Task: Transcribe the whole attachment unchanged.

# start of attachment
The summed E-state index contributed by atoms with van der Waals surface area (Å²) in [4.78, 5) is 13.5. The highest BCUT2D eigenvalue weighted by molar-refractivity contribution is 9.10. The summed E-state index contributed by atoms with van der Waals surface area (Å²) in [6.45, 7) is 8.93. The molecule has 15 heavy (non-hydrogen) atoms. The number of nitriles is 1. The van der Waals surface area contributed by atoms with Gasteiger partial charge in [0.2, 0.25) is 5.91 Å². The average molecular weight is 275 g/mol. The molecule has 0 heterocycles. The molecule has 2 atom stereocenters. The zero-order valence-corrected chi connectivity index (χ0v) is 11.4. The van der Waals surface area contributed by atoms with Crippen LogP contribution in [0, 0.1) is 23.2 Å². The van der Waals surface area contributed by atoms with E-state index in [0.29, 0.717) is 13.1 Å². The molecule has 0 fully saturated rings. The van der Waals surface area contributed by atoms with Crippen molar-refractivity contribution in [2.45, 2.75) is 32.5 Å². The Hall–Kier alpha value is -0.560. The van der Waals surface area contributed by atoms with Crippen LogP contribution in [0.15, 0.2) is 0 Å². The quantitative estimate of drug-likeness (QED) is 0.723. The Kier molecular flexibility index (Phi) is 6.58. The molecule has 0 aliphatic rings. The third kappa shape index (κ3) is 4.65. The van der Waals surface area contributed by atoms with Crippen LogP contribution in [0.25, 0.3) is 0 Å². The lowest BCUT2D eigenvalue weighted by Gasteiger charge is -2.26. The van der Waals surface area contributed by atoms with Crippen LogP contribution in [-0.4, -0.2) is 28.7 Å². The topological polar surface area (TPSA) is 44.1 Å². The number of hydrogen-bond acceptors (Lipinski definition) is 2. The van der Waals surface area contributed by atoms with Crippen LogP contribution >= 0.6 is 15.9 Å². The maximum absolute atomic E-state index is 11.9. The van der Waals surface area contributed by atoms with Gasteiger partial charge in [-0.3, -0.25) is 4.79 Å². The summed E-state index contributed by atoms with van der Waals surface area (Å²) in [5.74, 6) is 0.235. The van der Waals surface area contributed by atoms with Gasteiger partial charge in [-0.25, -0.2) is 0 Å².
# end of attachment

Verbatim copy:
The summed E-state index contributed by atoms with van der Waals surface area (Å²) in [4.78, 5) is 13.5. The highest BCUT2D eigenvalue weighted by molar-refractivity contribution is 9.10. The summed E-state index contributed by atoms with van der Waals surface area (Å²) in [6.45, 7) is 8.93. The molecule has 15 heavy (non-hydrogen) atoms. The number of nitriles is 1. The van der Waals surface area contributed by atoms with Gasteiger partial charge in [0.2, 0.25) is 5.91 Å². The average molecular weight is 275 g/mol. The molecule has 0 heterocycles. The molecule has 2 atom stereocenters. The zero-order valence-corrected chi connectivity index (χ0v) is 11.4. The van der Waals surface area contributed by atoms with Crippen LogP contribution in [0, 0.1) is 23.2 Å². The van der Waals surface area contributed by atoms with E-state index in [0.29, 0.717) is 13.1 Å². The molecule has 0 fully saturated rings. The van der Waals surface area contributed by atoms with Crippen molar-refractivity contribution in [2.45, 2.75) is 32.5 Å². The Hall–Kier alpha value is -0.560. The van der Waals surface area contributed by atoms with Crippen LogP contribution in [0.15, 0.2) is 0 Å². The quantitative estimate of drug-likeness (QED) is 0.723. The Kier molecular flexibility index (Phi) is 6.58. The molecule has 0 aliphatic rings. The third kappa shape index (κ3) is 4.65. The van der Waals surface area contributed by atoms with Crippen LogP contribution in [0.25, 0.3) is 0 Å². The lowest BCUT2D eigenvalue weighted by Gasteiger charge is -2.26. The van der Waals surface area contributed by atoms with Crippen LogP contribution in [-0.4, -0.2) is 28.7 Å². The topological polar surface area (TPSA) is 44.1 Å². The number of hydrogen-bond acceptors (Lipinski definition) is 2. The van der Waals surface area contributed by atoms with Crippen LogP contribution >= 0.6 is 15.9 Å². The maximum absolute atomic E-state index is 11.9. The van der Waals surface area contributed by atoms with Gasteiger partial charge in [-0.3, -0.25) is 4.79 Å². The summed E-state index contributed by atoms with van der Waals surface area (Å²) in [5.74, 6) is 0.235. The van der Waals surface area contributed by atoms with Gasteiger partial charge in [-0.25, -0.2) is 0 Å².